Neural development is composed of a cascade of genetic programs that precisely control stage-specific gene activities required for neural patterning, cell migration and neuronal connectivity. Recent studies indicate that the temporally- and spatially-controlled gene expression in the nervous system is not only regulated by the transcriptional machinery, but also subject to modulation by epigenetic mechanisms such as DNA methylation and chromatin remodeling. DNA methylation is catalyzed by a family of DNA methyltransferases (Dnmts) that include de novo
(Dnmt3a and Dnmt3b) and maintenance methyltransferases (Dnmt1) (1
). All three enzymes are expressed in the central nervous system (CNS) and are dynamically regulated during development and differentiation (4
). Mechanistically, DNA methylation inhibits gene expression by either directly interfering with transcription factor binding to DNA (6
) or recruitment of methyl CpG binding proteins (MBDs) which complex with co-repressor(s) and histone modification enzymes such as histotone deacetylases and methyltransferases to transform chromatin to a repressive state (reviewed in 5
The important role for DNA methylation in CNS development and function is first implicated by the identification of MeCP2 mutations in mental retardation disorder Rett syndrome (8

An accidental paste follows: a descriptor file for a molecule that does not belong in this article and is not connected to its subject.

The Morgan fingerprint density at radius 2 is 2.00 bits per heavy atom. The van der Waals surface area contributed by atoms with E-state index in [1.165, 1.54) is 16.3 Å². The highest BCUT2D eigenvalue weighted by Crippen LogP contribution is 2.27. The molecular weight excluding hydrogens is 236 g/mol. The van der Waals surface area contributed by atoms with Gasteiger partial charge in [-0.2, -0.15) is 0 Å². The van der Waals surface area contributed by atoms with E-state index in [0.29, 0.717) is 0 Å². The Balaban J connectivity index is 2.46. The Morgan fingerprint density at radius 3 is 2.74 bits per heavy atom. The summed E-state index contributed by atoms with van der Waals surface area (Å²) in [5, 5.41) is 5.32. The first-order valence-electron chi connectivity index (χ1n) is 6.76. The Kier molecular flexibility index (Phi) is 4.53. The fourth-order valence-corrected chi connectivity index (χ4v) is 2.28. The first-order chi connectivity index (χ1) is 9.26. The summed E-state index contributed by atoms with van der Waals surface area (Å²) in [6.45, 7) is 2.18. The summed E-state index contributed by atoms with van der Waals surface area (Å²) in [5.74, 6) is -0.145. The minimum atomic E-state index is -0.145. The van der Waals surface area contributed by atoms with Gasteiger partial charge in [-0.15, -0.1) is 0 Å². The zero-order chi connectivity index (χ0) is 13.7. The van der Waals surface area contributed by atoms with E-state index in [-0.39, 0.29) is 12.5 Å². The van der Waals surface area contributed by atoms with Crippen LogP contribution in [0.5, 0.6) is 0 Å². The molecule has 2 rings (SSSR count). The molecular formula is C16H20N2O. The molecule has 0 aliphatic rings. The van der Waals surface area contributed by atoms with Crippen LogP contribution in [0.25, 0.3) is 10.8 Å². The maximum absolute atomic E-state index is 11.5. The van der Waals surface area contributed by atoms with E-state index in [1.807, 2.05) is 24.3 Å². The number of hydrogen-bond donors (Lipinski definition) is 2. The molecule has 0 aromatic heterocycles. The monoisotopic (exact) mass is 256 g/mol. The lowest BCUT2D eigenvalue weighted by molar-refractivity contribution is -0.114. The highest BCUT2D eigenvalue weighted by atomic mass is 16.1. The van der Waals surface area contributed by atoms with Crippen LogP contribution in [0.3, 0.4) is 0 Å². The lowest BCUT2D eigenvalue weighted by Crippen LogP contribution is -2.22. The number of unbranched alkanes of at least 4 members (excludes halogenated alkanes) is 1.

). As a prototype of the MBD proteins, MeCP2 is highly expressed in post-mitotic neurons and is involved in regulating neuronal gene expression including neurotrophin BDNF and transcription factor Dlx5/6 (9
). MeCP2-deficient mice exhibit many typical Rett phenotypes including neuronal atrophy and stereotypic symptom such as irregular breathing pattern (12
). To directly examine the role of DNA methylation in the CNS, we have previously created a mouse model with DNA hypomethylation in the entire developing CNS (14
). By conditional deletion of Dnmt1
in neural precursor cells, we demonstrated that DNA hypomethylation in the CNS disrupts neural control of breathing at birth, leading to neonatal lethality of mutant mice (14
). Furthermore, DNA hypomethylation in neural precursor/stem cells triggers precocious glial differentiation by activating the JAK-STAT pathway and the expression of glial marker genes such as glial fibrillary acidic protein (Gfap
). Thus, DNA methylation serves as a key epigenetic mechanism in the temporal control of neural stem cell differentiation.
In the current study, we attempted to address the role of DNA methylation during cortical neuronal maturation at the perinatal stages. We have crossed the Emx1-cre
) with the Dnmt1 conditional allele (Dnmt12lox
) to generate a strain of Dnmt1 mutant mice that are viable in adulthood but exhibit DNA hypomethylation exclusively in the dorsal forebrain. Although mutant mice have a normal lifespan, they develop cortical degeneration during early postnatal development and show obvious behavioral defects such as hyperactivity and impaired learning and memory. Surprisingly, a significant portion of hypomethylated cortical neurons was retained in the mutant brain, allowing us to address the effect of DNA hypomethylation on neural gene expression and the maturation of cortical neurons postnatally.